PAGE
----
The easiest—and really, the only way—to reduce the cost of your vacant home insurance for unoccupied home insurance is to have a housesitter, which of course means that by definition, your home can’t be vacant, since it has to be liveable. 

The perk of having a housesitter is that some insurance companies will consider your home occupied and you can save money on your coverage. Just bear in mind not all companies have this view, so be sure to ask when you speak to a provider. 

If you want to get a better idea of what vacant home insurance for unoccupied home insurance will cost you, then contact us for a free quote. We’ve curated a list of the best providers of this type of insurance and we’ll match you with the coverage you need for the most affordable price. 

How to Keep Your Vacant Property Safer?

Even with vacant home insurance, you’ll want to prevent vandalism and theft. There are many easy ways you can do this. They include:

Cut the lawn (or have someone else do it)
Keep your yard and garden trim and tidy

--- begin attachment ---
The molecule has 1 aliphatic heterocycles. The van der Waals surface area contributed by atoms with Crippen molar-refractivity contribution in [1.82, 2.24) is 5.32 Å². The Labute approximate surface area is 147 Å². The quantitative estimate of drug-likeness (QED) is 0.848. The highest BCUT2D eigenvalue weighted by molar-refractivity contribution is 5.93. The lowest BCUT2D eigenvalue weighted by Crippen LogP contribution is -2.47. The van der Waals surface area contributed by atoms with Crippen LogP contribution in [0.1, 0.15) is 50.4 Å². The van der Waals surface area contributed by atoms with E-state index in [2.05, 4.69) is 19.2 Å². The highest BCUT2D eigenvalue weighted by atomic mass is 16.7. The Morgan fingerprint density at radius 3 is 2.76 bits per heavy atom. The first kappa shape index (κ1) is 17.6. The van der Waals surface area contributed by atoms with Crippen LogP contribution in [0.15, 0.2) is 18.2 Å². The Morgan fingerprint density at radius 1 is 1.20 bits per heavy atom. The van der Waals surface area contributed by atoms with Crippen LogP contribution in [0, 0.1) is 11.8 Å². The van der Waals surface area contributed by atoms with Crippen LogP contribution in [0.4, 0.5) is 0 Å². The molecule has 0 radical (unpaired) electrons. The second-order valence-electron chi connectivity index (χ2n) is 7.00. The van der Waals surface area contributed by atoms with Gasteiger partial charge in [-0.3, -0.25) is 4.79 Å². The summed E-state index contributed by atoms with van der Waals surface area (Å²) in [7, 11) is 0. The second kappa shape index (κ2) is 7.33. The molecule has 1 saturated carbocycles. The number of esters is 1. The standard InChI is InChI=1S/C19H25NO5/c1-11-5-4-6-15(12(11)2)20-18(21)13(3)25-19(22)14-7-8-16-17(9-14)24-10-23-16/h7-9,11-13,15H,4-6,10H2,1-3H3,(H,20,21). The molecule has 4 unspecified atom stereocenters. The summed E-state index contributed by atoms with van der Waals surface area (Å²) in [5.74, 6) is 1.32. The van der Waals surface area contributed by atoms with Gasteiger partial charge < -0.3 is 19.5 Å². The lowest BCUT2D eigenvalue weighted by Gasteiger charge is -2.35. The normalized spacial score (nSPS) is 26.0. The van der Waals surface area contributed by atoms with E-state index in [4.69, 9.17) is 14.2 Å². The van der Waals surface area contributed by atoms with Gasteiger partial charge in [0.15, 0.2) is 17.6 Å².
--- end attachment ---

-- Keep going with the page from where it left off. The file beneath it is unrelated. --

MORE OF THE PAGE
Put your lights on timers
Install locks on all windows and doors
Cover windows with curtains
Have a friend or neighbour park a car in your driveway
Install an alarm system and security system
Install motion detector outdoor lights

All these measures will make your unoccupied or vacant home look like someone lives there, thereby discouraging nefarious activities.

Is Vacant Home Insurance Worth It?

If you need vacant house insurance, then it’s most likely worth it—even if you don’t end up filing a claim. At the very least, the protection is there, providing you peace of mind, and if something should happen and you end up needing the coverage, vacant home insurance could be what stands between you and financial devastation.

FAQ
Yes, if your home is going to be unoccupied for more than 30 days, you should get some kind of vacant home insurance.
That depends on whether the house is actually vacant (no one does or could currently live there) or just unoccupied (no one is there but the home is immediately liveable). In the case of the former, insurance could cost you up to three times as much as your standard home insurance. In the case of the latter, you may be able to get a special endorsement for about $100.